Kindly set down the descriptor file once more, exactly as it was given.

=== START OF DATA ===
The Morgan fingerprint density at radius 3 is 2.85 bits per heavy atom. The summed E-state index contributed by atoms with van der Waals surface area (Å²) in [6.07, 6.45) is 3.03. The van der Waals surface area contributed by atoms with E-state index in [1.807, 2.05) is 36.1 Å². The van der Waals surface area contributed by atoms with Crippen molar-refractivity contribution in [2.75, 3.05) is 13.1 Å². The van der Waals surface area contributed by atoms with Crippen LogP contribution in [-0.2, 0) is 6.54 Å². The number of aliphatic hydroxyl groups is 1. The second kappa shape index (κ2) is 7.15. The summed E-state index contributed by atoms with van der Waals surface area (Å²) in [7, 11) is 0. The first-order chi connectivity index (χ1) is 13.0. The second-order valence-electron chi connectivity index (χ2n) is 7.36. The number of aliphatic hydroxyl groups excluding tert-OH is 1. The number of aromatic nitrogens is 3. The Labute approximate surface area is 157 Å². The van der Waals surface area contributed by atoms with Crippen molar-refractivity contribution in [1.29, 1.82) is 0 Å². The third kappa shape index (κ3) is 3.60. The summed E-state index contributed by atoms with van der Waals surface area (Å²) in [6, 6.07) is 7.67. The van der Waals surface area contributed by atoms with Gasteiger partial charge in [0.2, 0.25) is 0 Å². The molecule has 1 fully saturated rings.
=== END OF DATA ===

The Morgan fingerprint density at radius 3 is 2.85 bits per heavy atom. The summed E-state index contributed by atoms with van der Waals surface area (Å²) in [6.07, 6.45) is 3.03. The van der Waals surface area contributed by atoms with E-state index in [1.807, 2.05) is 36.1 Å². The van der Waals surface area contributed by atoms with Crippen molar-refractivity contribution in [2.75, 3.05) is 13.1 Å². The van der Waals surface area contributed by atoms with Crippen LogP contribution in [-0.2, 0) is 6.54 Å². The number of aliphatic hydroxyl groups is 1. The second kappa shape index (κ2) is 7.15. The summed E-state index contributed by atoms with van der Waals surface area (Å²) in [7, 11) is 0. The first-order chi connectivity index (χ1) is 13.0. The second-order valence-electron chi connectivity index (χ2n) is 7.36. The number of aliphatic hydroxyl groups excluding tert-OH is 1. The number of aromatic nitrogens is 3. The Labute approximate surface area is 157 Å². The van der Waals surface area contributed by atoms with Crippen molar-refractivity contribution in [1.29, 1.82) is 0 Å². The third kappa shape index (κ3) is 3.60. The summed E-state index contributed by atoms with van der Waals surface area (Å²) in [6, 6.07) is 7.67. The van der Waals surface area contributed by atoms with Gasteiger partial charge in [0.2, 0.25) is 0 Å². The molecule has 1 fully saturated rings.